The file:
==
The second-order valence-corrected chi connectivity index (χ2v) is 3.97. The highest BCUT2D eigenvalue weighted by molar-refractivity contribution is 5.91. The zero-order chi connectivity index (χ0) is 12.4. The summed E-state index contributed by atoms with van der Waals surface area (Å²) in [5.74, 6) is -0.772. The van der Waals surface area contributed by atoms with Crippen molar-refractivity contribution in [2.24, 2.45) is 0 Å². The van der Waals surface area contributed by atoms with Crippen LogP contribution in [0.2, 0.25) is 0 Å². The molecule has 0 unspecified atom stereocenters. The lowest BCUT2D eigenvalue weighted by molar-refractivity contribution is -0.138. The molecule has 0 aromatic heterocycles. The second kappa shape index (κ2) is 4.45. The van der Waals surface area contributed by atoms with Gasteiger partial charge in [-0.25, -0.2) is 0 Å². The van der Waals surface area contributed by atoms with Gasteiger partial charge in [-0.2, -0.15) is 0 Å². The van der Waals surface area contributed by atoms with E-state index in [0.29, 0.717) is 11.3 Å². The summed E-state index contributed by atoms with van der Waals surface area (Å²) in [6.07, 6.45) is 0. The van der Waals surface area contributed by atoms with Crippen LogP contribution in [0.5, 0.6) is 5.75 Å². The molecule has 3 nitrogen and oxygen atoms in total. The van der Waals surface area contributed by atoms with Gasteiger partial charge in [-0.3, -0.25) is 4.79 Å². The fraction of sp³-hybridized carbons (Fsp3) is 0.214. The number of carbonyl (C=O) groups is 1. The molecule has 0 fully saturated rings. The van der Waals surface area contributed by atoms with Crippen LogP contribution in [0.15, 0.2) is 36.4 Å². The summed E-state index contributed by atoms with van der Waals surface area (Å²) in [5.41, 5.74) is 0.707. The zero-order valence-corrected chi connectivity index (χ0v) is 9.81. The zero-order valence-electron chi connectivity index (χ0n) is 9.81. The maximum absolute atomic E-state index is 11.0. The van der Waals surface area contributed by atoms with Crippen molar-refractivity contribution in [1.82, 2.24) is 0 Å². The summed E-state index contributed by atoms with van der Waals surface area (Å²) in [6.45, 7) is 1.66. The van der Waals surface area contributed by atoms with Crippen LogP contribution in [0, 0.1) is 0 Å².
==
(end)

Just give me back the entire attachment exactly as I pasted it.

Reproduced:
The second-order valence-corrected chi connectivity index (χ2v) is 3.97. The highest BCUT2D eigenvalue weighted by molar-refractivity contribution is 5.91. The zero-order chi connectivity index (χ0) is 12.4. The summed E-state index contributed by atoms with van der Waals surface area (Å²) in [5.74, 6) is -0.772. The van der Waals surface area contributed by atoms with Crippen molar-refractivity contribution in [2.24, 2.45) is 0 Å². The van der Waals surface area contributed by atoms with Crippen LogP contribution in [0.2, 0.25) is 0 Å². The molecule has 0 unspecified atom stereocenters. The lowest BCUT2D eigenvalue weighted by molar-refractivity contribution is -0.138. The molecule has 0 aromatic heterocycles. The second kappa shape index (κ2) is 4.45. The van der Waals surface area contributed by atoms with Gasteiger partial charge in [-0.25, -0.2) is 0 Å². The van der Waals surface area contributed by atoms with Gasteiger partial charge in [-0.2, -0.15) is 0 Å². The van der Waals surface area contributed by atoms with E-state index in [0.29, 0.717) is 11.3 Å². The summed E-state index contributed by atoms with van der Waals surface area (Å²) in [6.07, 6.45) is 0. The van der Waals surface area contributed by atoms with Crippen LogP contribution in [0.5, 0.6) is 5.75 Å². The molecule has 3 nitrogen and oxygen atoms in total. The van der Waals surface area contributed by atoms with Gasteiger partial charge in [-0.3, -0.25) is 4.79 Å². The fraction of sp³-hybridized carbons (Fsp3) is 0.214. The number of carbonyl (C=O) groups is 1. The molecule has 0 fully saturated rings. The van der Waals surface area contributed by atoms with Crippen LogP contribution in [0.15, 0.2) is 36.4 Å². The summed E-state index contributed by atoms with van der Waals surface area (Å²) in [5.41, 5.74) is 0.707. The zero-order valence-corrected chi connectivity index (χ0v) is 9.81. The zero-order valence-electron chi connectivity index (χ0n) is 9.81. The maximum absolute atomic E-state index is 11.0. The van der Waals surface area contributed by atoms with Crippen molar-refractivity contribution in [1.82, 2.24) is 0 Å². The summed E-state index contributed by atoms with van der Waals surface area (Å²) in [6.45, 7) is 1.66. The van der Waals surface area contributed by atoms with Crippen LogP contribution in [0, 0.1) is 0 Å².